Korean Journal of Chemical Engineering

, Volume 33, Issue 11, pp 3222–3230 | Cite as

CO2 absorption characteristics of a piperazine derivative with primary, secondary, and tertiary amino groups

  • Jeong Ho Choi
  • Young Eun Kim
  • Sung Chan Nam
  • Soung Hee Yun
  • Yeo Il YoonEmail author
  • Jung-Hyun Lee
Separation Technology, Thermodynamics


Thermodynamic and kinetic data are important for designing a CO2 absorption process using aqueous amine solutions. A piperazine derivative, 1-(2-aminoethyl)piperazine (AEP), was blended with aqueous amine solutions due to its thermal degradation stability, high CO2 loading (mole of CO2-absorbed per mole of amine) and high solubility in water. In this study, the vapor liquid equilibrium (VLE), absorption rate, and species distribution of aqueous AEP solutions were studied to develop an optimum amine solution in a post-combustion capture process. The VLE and apparent absorption rate of the aqueous 30wt% AEP solution were measured using a batch-type reactor at 313.15, 333.15, and 353.15 K. The AEP exhibited approximately twice higher CO2 loading compared with monoethanolamine (MEA) at all temperatures. The apparent AEP absorption rate (k app =0.1 min−1) was similar to that of diethanolamine (DEA) at 333.15 K. Speciation of the CO2-absorbed AEP was analyzed using 13C NMR. Although AEP featured a primary amino group and secondary amino group, it did not form bicarbamate upon reaction with CO2 based on analysis results. AEP-1-carbamate was primarily formed by reactions between AEP and CO2 during the initial reaction. Bicarbonate species formed as the quantity of absorbed CO2 increased.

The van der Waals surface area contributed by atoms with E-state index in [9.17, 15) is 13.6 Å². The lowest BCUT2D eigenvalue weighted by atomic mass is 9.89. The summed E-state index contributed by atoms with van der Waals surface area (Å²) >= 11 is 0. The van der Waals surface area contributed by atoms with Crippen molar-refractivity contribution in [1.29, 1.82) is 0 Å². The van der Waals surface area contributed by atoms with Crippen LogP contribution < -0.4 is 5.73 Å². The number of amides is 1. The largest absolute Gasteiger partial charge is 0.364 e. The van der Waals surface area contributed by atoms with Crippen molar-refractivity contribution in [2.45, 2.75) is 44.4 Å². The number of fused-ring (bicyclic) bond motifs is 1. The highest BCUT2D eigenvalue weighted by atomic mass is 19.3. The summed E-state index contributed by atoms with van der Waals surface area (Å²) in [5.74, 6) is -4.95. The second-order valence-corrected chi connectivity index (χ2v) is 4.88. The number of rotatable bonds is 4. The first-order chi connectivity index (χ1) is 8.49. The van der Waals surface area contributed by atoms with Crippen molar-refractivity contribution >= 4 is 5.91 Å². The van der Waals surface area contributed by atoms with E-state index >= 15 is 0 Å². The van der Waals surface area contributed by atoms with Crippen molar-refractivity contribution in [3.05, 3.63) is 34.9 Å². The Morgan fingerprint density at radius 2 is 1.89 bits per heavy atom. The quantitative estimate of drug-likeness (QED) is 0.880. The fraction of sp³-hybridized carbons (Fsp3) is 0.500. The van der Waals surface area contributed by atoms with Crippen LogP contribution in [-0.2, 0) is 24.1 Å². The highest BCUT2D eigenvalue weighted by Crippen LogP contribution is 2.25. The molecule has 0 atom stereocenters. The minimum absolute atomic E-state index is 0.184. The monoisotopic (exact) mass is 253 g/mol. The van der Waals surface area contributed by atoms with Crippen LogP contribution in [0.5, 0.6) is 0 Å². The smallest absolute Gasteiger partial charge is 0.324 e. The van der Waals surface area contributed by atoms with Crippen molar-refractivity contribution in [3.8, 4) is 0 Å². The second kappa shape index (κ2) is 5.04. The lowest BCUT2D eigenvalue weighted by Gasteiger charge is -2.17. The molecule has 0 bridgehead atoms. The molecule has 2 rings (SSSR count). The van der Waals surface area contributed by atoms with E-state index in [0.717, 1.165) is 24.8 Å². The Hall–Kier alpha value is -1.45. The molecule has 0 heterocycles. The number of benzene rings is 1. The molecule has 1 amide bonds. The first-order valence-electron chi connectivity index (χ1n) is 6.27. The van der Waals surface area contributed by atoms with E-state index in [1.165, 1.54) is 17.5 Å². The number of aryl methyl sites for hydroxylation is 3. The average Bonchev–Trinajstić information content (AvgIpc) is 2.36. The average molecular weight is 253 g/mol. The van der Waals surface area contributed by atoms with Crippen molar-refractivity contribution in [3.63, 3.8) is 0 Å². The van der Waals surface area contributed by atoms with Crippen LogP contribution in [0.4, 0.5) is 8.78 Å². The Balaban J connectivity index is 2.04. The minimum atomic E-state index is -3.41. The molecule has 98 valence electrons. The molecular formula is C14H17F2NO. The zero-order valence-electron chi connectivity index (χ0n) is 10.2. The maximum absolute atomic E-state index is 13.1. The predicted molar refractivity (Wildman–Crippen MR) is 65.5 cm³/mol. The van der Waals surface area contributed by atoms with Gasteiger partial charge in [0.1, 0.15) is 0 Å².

Carbon Dioxide CO2 Absorption Piperazine Derivatives Vapor Liquid Equilibrium CO2 Apparent Absorption Rate 


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Copyright information

© Korean Institute of Chemical Engineers, Seoul, Korea 2016

Authors and Affiliations

  • Jeong Ho Choi
    • 1
    • 2
  • Young Eun Kim
    • 1
  • Sung Chan Nam
    • 1
  • Soung Hee Yun
    • 1
  • Yeo Il Yoon
    • 1
    Email author
  • Jung-Hyun Lee
    • 2
  1. 1.Green Energy Process Laboratory, Climate Change Research DivisionKorea Institute of Energy ResearchDaejeonKorea
  2. 2.Department of Chemical & Biological EngineeringKorea UniversitySeoulKorea

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